The Senate governs committee operations through its Standing Rules XXIV-XXVIII. Senate Rule XXV establishes standing committees, determines their membership, and fixes their jurisdictions. Setting jurisdictional boundaries among committees can be difficult. While some jurisdictions apply to oversight of specific executive agencies or precisely defined functions, others are not so obviously described. As a result, a half-dozen or more committees may claim jurisdiction in such broad policy areas as the national economy or environmental protection. While Senate Rule XXV also provides for select, special, and joint committees, it does not spell out their responsibilities. These are detailed in the Senate resolutions that establish—or update—the authority of these special committees.
Senate Rule XXVI governs committee procedures. The Senate adopted a number of these rules in 1946 and in the 1970s in order to check the power of committee chairs and increase public access to committee operations. These reforms included (1) establishment of regular weekly, biweekly, or monthly meeting dates; (2) provision to allow members to call special meetings with or without the chair's approval; (3) authorization for members in the minority to select and call witnesses; (4) advance public announcement of hearings and advance filing of witness testimony; (5) public access, including radio and television coverage, to meetings and hearings unless specifically closed by a committee majority as provided in Senate rules; and (6) public access to a record of committee proceedings and votes, and a formal public report of committee activities during the previous Congress.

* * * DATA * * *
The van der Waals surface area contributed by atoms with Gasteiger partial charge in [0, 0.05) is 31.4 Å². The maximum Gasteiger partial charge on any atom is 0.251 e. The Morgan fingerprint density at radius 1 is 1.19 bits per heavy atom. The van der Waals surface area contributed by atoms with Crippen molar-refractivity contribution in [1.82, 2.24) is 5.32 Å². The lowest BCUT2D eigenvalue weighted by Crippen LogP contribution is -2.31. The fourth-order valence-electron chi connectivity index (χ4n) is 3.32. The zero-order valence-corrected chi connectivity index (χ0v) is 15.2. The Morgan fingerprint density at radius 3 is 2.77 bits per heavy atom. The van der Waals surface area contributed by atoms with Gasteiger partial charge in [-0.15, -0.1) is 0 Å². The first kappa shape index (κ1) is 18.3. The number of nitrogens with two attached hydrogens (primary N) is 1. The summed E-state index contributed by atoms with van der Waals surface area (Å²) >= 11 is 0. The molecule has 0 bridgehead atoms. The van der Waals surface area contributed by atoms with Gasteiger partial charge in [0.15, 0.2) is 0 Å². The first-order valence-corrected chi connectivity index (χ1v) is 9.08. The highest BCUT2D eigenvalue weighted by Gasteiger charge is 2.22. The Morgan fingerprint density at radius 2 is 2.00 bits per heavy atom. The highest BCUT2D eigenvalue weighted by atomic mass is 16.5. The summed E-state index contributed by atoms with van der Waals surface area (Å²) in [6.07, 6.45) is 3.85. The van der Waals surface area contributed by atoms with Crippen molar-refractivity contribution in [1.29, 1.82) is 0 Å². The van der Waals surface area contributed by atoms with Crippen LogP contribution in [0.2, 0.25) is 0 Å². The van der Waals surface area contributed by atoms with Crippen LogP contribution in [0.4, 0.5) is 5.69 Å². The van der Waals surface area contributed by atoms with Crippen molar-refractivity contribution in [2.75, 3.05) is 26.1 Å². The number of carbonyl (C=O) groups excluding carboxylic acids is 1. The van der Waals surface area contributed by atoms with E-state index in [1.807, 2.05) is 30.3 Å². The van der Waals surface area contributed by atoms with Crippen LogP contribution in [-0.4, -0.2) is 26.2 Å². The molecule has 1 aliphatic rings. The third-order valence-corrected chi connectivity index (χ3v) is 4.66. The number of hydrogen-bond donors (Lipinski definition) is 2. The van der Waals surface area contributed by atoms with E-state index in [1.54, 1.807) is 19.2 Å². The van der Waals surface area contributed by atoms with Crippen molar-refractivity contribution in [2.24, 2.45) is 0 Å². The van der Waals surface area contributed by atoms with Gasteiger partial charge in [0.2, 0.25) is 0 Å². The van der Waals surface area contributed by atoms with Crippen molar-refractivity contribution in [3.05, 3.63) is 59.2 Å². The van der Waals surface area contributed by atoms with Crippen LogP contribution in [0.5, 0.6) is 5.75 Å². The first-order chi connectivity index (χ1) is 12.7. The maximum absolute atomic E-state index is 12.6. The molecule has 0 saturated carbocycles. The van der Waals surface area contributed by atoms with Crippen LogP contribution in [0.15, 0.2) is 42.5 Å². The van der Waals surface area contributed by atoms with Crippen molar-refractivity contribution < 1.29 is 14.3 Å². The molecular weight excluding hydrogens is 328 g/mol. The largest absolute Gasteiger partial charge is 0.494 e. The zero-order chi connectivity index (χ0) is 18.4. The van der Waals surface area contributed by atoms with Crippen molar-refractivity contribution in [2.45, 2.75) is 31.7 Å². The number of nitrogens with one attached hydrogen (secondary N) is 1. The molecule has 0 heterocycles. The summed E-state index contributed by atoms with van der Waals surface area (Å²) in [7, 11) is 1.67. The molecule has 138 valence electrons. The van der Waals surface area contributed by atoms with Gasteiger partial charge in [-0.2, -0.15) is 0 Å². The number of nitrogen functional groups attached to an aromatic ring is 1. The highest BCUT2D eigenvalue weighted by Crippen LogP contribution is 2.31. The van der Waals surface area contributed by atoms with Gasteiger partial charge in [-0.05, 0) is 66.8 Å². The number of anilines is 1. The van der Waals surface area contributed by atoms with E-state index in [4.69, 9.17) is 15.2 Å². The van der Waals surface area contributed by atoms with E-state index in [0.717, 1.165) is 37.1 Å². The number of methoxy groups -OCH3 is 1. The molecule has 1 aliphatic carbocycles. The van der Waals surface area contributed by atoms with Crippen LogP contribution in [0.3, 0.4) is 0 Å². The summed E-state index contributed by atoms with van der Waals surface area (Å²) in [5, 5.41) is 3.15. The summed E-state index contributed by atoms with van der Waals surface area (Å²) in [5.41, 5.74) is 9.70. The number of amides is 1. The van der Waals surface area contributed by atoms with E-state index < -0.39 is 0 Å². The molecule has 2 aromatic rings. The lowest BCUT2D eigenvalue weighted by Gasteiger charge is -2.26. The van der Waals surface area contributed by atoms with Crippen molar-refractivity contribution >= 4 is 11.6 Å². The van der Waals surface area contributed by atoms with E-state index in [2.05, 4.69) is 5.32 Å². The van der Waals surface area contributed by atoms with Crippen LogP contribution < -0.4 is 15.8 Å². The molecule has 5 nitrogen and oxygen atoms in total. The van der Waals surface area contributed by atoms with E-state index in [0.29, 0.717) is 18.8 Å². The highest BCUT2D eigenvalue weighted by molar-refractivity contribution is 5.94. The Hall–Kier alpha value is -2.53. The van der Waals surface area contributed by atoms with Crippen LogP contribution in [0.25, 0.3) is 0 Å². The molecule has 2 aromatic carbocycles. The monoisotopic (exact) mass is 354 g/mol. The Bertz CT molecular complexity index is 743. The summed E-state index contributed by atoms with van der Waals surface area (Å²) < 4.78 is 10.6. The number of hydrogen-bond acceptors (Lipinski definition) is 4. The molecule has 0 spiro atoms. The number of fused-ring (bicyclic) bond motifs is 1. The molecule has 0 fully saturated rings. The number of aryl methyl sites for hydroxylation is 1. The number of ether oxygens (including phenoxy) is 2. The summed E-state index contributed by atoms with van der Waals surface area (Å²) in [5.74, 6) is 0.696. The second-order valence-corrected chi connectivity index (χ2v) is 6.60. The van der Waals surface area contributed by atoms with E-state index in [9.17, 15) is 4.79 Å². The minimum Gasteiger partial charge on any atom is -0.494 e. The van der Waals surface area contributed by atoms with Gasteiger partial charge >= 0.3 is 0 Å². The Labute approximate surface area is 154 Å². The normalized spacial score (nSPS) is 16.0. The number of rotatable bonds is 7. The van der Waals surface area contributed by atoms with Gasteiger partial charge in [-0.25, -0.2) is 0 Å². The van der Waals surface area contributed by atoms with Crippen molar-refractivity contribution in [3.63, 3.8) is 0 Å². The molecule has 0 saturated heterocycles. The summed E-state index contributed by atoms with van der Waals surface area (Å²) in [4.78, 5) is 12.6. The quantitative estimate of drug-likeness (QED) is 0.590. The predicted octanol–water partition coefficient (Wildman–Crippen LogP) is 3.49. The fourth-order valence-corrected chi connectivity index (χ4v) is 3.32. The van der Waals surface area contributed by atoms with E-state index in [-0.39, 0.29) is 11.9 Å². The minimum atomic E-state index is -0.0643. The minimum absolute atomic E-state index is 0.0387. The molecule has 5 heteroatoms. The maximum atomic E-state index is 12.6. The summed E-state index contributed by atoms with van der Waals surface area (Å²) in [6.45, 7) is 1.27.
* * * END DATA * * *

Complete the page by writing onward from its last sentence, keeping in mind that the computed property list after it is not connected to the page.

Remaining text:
Committees, except Appropriations and Budget, are not allowed to meet for more than two hours beyond the Senate's daily convening time, and not beyond two o'clock in the afternoon, without the permission of both party floor leaders or their designees, though this is often accomplished through unanimous consent.
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